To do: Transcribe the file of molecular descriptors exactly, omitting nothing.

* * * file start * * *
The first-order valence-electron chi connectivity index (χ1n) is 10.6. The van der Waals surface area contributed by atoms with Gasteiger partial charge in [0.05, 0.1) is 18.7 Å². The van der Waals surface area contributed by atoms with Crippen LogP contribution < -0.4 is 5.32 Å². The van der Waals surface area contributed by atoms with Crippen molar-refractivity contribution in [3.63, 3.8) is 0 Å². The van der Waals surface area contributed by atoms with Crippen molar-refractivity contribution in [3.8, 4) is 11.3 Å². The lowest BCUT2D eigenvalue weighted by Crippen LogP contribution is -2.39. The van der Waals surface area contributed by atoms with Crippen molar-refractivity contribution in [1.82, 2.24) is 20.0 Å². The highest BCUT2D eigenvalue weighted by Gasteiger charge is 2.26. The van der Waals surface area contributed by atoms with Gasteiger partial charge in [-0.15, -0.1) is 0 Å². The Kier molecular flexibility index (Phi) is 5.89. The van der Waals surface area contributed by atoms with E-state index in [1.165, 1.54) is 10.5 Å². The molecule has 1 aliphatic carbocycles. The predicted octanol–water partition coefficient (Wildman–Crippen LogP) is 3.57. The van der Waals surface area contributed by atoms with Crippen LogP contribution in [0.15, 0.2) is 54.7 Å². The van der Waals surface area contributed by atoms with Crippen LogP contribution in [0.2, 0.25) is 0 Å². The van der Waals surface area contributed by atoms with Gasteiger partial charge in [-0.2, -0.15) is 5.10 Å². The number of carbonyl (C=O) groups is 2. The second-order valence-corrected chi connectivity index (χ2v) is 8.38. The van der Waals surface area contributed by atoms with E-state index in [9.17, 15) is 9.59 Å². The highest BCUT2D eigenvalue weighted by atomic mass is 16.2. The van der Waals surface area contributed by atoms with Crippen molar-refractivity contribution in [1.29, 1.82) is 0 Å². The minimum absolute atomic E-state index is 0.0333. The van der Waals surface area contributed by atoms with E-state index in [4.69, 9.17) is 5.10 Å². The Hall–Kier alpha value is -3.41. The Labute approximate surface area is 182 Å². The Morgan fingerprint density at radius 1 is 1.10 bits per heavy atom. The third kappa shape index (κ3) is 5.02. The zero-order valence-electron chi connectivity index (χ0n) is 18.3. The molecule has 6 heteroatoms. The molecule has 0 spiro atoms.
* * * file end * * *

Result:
The first-order valence-electron chi connectivity index (χ1n) is 10.6. The van der Waals surface area contributed by atoms with Gasteiger partial charge in [0.05, 0.1) is 18.7 Å². The van der Waals surface area contributed by atoms with Crippen LogP contribution < -0.4 is 5.32 Å². The van der Waals surface area contributed by atoms with Crippen molar-refractivity contribution in [3.63, 3.8) is 0 Å². The van der Waals surface area contributed by atoms with Crippen molar-refractivity contribution in [3.8, 4) is 11.3 Å². The lowest BCUT2D eigenvalue weighted by Crippen LogP contribution is -2.39. The van der Waals surface area contributed by atoms with Crippen molar-refractivity contribution in [1.82, 2.24) is 20.0 Å². The highest BCUT2D eigenvalue weighted by Gasteiger charge is 2.26. The van der Waals surface area contributed by atoms with Gasteiger partial charge in [-0.15, -0.1) is 0 Å². The Kier molecular flexibility index (Phi) is 5.89. The van der Waals surface area contributed by atoms with E-state index in [1.165, 1.54) is 10.5 Å². The molecule has 1 aliphatic carbocycles. The predicted octanol–water partition coefficient (Wildman–Crippen LogP) is 3.57. The van der Waals surface area contributed by atoms with Crippen LogP contribution in [0.15, 0.2) is 54.7 Å². The van der Waals surface area contributed by atoms with Crippen LogP contribution in [0.2, 0.25) is 0 Å². The van der Waals surface area contributed by atoms with Gasteiger partial charge in [-0.2, -0.15) is 5.10 Å². The number of carbonyl (C=O) groups is 2. The second-order valence-corrected chi connectivity index (χ2v) is 8.38. The van der Waals surface area contributed by atoms with E-state index in [9.17, 15) is 9.59 Å². The highest BCUT2D eigenvalue weighted by atomic mass is 16.2. The van der Waals surface area contributed by atoms with Crippen molar-refractivity contribution in [1.29, 1.82) is 0 Å². The minimum absolute atomic E-state index is 0.0333. The van der Waals surface area contributed by atoms with E-state index in [4.69, 9.17) is 5.10 Å². The Hall–Kier alpha value is -3.41. The Labute approximate surface area is 182 Å². The Morgan fingerprint density at radius 1 is 1.10 bits per heavy atom. The third kappa shape index (κ3) is 5.02. The zero-order valence-electron chi connectivity index (χ0n) is 18.3. The molecule has 6 heteroatoms. The molecule has 0 spiro atoms.